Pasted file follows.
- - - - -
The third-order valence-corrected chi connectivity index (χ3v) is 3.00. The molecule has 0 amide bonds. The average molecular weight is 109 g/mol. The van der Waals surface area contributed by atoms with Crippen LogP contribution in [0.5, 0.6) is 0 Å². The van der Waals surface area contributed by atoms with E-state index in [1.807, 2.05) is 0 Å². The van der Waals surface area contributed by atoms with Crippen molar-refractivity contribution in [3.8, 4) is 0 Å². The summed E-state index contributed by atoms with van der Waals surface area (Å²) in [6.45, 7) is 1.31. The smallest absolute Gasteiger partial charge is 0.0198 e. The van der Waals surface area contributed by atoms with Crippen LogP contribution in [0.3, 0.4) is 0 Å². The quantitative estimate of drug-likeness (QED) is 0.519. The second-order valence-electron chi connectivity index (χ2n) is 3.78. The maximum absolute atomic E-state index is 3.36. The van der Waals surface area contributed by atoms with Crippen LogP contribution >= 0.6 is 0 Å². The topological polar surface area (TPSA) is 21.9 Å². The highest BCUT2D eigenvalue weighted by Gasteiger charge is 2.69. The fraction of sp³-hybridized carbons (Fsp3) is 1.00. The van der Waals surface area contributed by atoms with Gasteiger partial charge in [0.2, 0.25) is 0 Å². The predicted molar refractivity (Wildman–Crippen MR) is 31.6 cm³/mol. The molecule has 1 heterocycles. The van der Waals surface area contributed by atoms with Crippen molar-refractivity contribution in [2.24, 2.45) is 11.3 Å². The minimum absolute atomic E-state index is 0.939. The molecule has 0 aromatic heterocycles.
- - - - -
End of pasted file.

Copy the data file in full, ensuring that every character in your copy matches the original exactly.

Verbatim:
The third-order valence-corrected chi connectivity index (χ3v) is 3.00. The molecule has 0 amide bonds. The average molecular weight is 109 g/mol. The van der Waals surface area contributed by atoms with Crippen LogP contribution in [0.5, 0.6) is 0 Å². The van der Waals surface area contributed by atoms with E-state index in [1.807, 2.05) is 0 Å². The van der Waals surface area contributed by atoms with Crippen molar-refractivity contribution in [3.8, 4) is 0 Å². The summed E-state index contributed by atoms with van der Waals surface area (Å²) in [6.45, 7) is 1.31. The smallest absolute Gasteiger partial charge is 0.0198 e. The van der Waals surface area contributed by atoms with Crippen LogP contribution in [0.3, 0.4) is 0 Å². The quantitative estimate of drug-likeness (QED) is 0.519. The second-order valence-electron chi connectivity index (χ2n) is 3.78. The maximum absolute atomic E-state index is 3.36. The van der Waals surface area contributed by atoms with Crippen LogP contribution >= 0.6 is 0 Å². The topological polar surface area (TPSA) is 21.9 Å². The highest BCUT2D eigenvalue weighted by Gasteiger charge is 2.69. The fraction of sp³-hybridized carbons (Fsp3) is 1.00. The van der Waals surface area contributed by atoms with Gasteiger partial charge in [0.2, 0.25) is 0 Å². The predicted molar refractivity (Wildman–Crippen MR) is 31.6 cm³/mol. The molecule has 1 heterocycles. The van der Waals surface area contributed by atoms with Crippen molar-refractivity contribution in [2.24, 2.45) is 11.3 Å². The minimum absolute atomic E-state index is 0.939. The molecule has 0 aromatic heterocycles.